(The bad news: We lost our camera before we were able to save the photos from the second half of our trip to Dubai. 😦
The good news: It took me so long to get around to writing this post that we found the camera, and we have photos again. Yay!)
They call it a desert “safari,” but it’s really more like a desert “overnight.” Either way, we were looking forward to it. After an hour-plus drive during which I slept like a baby, our first desert activity began when our shuttle dropped us off at the edge of the desert where we hopped into an SUV. (We just didn’t know it had begun, as we thought we were simply transferring vehicles to continue with our journey!) Once aboard, our driver shocked us when he cranked up the music and hit the gas. It’s known as “dune bashing” for a reason. We went careening over sand dunes and through the valleys between them, our driver swerving and skidding and sending up great plumes of sand like a water-skier does with water. It was all we could do just to hang on, and at one point, Stephanie was launched so far out of her seat that her head bumped the ceiling.
We were dropped off at the edge of a desert camp where we got to try some more things out before the evening got underway. Erik and I were especially interested in checking out the sandboarding. After lurking around a deserted hill, we were finally given some very used snowboards and absolutely no instruction whatsoever. Fortunately a day at Ski Dubai and (for me at least) a lifetime of skateboarding had armed us with the ability to figure it out. We took turns overcoming the incredible friction of our un-waxed snowboards enough to slide down the hill. We even managed a couple of impressive stops at the bottom.
Up next was a camel ride. We waited for 20 minutes in order to ride a camel in a 30 ft. circle for about 60 seconds. Fun for sure, but also kind of a good thing we had done a longer version in Petra (Jordan) several years prior.
In the center of the camp were tables low to the ground with carpets to sit on, all arranged around a center stage. We got some seats and some Arabian snacks (all I remember is the hummus), and checked out the other offerings before the dinner show. There were traditional Arab costumes to try on, and Stephanie had some beautiful henna work done on her hand.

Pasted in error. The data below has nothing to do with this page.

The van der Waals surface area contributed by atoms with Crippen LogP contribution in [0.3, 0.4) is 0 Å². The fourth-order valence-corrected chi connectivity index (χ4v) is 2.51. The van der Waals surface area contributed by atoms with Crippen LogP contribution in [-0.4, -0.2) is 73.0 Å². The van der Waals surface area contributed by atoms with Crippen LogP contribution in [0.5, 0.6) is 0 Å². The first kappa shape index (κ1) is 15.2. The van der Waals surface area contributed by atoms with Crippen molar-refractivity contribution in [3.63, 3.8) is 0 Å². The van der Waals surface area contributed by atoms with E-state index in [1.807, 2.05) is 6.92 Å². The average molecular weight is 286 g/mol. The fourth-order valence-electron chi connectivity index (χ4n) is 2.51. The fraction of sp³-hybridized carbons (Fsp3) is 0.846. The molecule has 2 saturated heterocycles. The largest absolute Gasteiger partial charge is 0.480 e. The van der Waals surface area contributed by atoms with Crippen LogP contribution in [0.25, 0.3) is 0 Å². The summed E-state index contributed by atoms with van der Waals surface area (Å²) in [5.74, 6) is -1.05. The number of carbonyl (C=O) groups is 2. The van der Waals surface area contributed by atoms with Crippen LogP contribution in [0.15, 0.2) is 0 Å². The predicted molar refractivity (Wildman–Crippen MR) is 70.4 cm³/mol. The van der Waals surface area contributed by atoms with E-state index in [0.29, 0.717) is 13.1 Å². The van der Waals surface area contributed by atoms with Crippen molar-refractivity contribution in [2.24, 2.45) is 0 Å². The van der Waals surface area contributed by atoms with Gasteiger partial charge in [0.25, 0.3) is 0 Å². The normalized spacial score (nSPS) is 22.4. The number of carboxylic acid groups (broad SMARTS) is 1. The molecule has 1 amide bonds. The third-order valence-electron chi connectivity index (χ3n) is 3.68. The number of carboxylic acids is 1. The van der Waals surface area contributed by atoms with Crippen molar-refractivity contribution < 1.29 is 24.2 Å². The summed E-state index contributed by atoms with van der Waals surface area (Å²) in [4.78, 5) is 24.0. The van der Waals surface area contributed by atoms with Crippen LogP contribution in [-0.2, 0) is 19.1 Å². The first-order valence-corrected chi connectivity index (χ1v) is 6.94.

After they turned all 200 or so of us loose on the Arabian barbeque buffet, the show got underway. It started with a guy in multi-layered skirts who whirled at full speed for about 20 minutes without falling over or vomiting, all while spinning his skirts (which sometimes lit up) into artful patterns. It was truly amazing. He was a basket-juggler/dancer who only had one basket when he came out, yet he somehow multiplied the one into eight of them! And of course, it wouldn’t be an Arabian show without an accomplished belly dancer. We were expecting a troupe of dancers considering the size of both the stage and the audience, but she held her own.
It turned out that only Erik, Stephanie and I were doing the full overnight adventure. While everyone else departed, they put us in a striped, Arabian tent labeled “Exclusive Lounge” to wait. One side was open, and there were more Arabian carpets on the ground and a table (with chairs this time!) to sit around. They also brought us a hookah filled with shisha which is flavored tobacco. Now usually, I can’t stand anything tobacco-related, but this water pipe really cooled and smoothed the apple-flavored smoke. I liked the flavor, but not being a smoker, it made me cough more and more until I finally gave up.
We would have loved to spend the night in the “exclusive” tent, but they set us up with a couple of standard camping-style tents instead. Meanwhile, the locals just stacked up some carpets and slept under the stars. We’re thinking that next time that’s totally the way to go! They gave us flashlights so we could find the bathroom once they turned off the generator for the night. It was only as we tried to get some sleep that we finally realized we were directly in the take-off path of Dubai airport. Somehow, though, we fell asleep with the planes climbing overhead every few minutes. In the morning, they brought us a tray with tea, toast, butter and jam, and hard-boiled eggs which we ate in our exclusive tent.
Oh, I almost forgot; this wasn’t exactly the most organized event we had ever attended, but the people were very accommodating, and here’s another example: The night before, we were supposed to settle up with our driver. The only problem was that no one told us it was cash-only, and all we had was credit. Our driver turned out to be very cool about it. He paid out of his own pocket, and then took us to an ATM on our way to fetch our luggage and change hotels.
We only had one more big Dubai attraction left to do; the biggest one in the world, you might say. On our last full day, we went to the top of the Burj Khalifa – the tallest building in the world.